BTW, here's the Guardian totally missing the point and letting the subject matter dictate integrity:
They also head down the "since it's taken with a camera, nothing is reality" straw-man route as well:
"Elliot was on to something. Further investigation revealed that the Great Satan was a serial Photoshopper, once digitally removing a shadow in a sunflower field and replacing it with a sunflower, another time manipulating small wildfire flames to look like ever-so-less-small wildfire flames. So he was summarily sacked. For, after all, in violation of all that is sacred, had he not deliberately misled the reader by manipulating the image to suit his narrative purposes? Yes, he certainly had.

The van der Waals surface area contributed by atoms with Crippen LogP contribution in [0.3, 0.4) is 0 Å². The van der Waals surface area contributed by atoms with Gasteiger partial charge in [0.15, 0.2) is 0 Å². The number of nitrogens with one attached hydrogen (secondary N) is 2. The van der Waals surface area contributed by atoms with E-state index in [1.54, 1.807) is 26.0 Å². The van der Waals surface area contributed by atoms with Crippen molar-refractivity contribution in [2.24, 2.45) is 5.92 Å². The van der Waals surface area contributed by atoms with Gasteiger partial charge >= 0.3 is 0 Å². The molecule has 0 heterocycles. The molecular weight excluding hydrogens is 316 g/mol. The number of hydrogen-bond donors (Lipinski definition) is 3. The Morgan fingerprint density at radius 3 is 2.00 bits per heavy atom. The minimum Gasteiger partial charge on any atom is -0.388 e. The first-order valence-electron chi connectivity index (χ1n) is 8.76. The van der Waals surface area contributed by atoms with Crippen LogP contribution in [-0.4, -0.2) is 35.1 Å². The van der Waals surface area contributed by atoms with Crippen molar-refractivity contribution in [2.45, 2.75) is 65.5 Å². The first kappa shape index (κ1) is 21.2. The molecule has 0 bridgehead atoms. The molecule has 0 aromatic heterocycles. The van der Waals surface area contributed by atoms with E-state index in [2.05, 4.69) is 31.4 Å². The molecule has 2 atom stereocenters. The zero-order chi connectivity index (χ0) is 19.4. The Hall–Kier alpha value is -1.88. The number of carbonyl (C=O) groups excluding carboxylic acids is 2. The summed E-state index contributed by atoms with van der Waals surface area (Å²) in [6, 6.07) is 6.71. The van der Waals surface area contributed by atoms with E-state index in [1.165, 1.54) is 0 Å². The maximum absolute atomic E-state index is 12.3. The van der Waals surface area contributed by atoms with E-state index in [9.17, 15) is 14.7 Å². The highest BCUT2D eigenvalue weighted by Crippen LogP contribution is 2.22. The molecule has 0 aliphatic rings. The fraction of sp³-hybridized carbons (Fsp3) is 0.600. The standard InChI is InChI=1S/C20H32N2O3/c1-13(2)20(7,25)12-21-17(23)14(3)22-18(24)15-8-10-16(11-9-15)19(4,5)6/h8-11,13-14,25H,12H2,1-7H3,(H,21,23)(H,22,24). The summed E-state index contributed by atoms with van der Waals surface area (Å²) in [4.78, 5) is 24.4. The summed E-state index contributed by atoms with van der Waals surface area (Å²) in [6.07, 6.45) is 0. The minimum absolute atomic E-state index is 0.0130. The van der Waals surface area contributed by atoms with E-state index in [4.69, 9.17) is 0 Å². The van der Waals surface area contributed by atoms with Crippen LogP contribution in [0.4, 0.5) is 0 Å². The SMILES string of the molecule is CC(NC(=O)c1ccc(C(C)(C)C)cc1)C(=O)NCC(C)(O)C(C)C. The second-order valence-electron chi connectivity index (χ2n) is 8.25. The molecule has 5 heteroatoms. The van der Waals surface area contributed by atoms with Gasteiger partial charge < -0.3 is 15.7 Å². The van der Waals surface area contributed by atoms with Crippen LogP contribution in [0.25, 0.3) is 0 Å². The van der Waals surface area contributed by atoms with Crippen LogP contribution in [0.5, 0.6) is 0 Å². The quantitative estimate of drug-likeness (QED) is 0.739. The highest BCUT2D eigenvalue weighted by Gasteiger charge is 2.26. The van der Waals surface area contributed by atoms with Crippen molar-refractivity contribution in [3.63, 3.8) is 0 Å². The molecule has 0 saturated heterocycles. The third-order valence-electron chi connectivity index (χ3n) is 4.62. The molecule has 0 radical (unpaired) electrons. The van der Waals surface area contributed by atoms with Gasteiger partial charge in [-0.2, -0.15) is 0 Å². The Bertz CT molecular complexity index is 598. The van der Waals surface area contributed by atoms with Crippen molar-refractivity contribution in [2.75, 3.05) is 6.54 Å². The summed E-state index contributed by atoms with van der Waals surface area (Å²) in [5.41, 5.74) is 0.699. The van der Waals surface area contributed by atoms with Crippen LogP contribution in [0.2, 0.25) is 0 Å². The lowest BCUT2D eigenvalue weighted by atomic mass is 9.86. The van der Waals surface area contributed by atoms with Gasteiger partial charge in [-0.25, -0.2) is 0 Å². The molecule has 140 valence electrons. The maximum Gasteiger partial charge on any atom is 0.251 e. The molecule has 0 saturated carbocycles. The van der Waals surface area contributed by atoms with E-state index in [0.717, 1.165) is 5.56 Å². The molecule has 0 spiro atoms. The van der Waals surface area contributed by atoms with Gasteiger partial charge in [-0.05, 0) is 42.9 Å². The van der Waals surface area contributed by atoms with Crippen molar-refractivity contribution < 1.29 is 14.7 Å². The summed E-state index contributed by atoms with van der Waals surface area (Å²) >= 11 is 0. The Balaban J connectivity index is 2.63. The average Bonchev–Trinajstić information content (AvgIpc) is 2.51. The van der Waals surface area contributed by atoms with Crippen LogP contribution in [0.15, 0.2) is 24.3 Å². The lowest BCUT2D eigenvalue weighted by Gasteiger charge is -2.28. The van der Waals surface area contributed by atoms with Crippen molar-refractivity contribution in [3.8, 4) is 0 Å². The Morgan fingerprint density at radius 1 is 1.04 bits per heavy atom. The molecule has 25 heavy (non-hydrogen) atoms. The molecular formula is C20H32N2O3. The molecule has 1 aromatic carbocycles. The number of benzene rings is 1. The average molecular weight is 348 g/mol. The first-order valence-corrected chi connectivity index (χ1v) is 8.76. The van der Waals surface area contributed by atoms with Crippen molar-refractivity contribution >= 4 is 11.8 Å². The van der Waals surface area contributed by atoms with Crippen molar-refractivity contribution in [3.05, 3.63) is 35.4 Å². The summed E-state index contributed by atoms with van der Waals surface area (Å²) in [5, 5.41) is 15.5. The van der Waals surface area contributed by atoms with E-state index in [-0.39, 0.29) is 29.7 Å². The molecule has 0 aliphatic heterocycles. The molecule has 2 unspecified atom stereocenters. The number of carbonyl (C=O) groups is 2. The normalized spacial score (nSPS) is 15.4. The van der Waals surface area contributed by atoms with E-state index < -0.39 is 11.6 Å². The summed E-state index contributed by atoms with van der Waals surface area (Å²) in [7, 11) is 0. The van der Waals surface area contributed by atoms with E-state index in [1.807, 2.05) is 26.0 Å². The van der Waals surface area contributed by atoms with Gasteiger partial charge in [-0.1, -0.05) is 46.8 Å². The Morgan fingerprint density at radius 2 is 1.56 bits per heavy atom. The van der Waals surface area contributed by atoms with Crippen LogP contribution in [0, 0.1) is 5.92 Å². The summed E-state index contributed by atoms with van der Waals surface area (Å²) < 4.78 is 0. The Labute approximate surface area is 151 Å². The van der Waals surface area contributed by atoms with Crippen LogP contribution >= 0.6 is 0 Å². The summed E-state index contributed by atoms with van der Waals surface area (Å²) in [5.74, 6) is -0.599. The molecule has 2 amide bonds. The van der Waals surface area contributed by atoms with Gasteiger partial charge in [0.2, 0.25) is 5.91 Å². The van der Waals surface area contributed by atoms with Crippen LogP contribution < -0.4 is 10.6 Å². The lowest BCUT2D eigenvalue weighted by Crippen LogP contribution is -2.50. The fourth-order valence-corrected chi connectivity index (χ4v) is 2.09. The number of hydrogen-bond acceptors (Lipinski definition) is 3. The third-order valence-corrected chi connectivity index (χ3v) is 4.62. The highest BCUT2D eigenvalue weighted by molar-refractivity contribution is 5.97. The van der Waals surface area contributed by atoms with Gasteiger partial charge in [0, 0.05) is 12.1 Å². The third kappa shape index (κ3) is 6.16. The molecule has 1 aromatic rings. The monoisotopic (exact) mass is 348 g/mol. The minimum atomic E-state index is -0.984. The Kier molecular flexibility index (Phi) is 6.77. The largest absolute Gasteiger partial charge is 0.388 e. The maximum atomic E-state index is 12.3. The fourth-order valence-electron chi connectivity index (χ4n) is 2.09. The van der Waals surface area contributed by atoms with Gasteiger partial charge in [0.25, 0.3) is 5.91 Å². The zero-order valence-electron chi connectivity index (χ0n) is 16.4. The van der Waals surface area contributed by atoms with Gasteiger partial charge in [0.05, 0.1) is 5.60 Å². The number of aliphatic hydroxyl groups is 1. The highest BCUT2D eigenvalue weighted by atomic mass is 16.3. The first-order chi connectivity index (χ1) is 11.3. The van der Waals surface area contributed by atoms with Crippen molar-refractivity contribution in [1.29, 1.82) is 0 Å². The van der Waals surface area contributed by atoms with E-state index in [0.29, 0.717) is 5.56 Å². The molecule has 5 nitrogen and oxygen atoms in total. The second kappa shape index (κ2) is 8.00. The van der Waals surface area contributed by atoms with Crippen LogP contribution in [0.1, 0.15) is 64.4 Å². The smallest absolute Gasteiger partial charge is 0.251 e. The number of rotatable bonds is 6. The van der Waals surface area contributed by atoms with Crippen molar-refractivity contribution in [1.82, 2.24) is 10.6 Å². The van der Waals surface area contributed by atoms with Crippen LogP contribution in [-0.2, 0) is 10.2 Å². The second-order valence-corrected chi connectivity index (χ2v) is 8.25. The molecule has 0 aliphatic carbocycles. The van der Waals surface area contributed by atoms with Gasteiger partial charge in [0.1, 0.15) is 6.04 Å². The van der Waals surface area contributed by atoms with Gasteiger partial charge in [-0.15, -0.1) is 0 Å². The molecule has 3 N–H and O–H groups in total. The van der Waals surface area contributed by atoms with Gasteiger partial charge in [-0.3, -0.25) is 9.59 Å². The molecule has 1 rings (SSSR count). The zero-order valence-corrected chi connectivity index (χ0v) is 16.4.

Exactly like every press photographer does at every newspaper every day and always has. Every photo cropped to eliminate extraneous imagery and every single shot selected from a roll of 24 deliberately portrays time and space to suit a narrative. So does photo processing, depth of field and aperture selection – none of which is neutral. For that matter, every snap represents the photographer's choice to focus on what he or she is focusing on. Manipulation, editing, selective reality: it is the essence of photography. That's what they give out the prizes for (plus luck)."
Stop worrying about grain, resolution, sharpness, and everything else that doesn't have a damn thing to do with substance.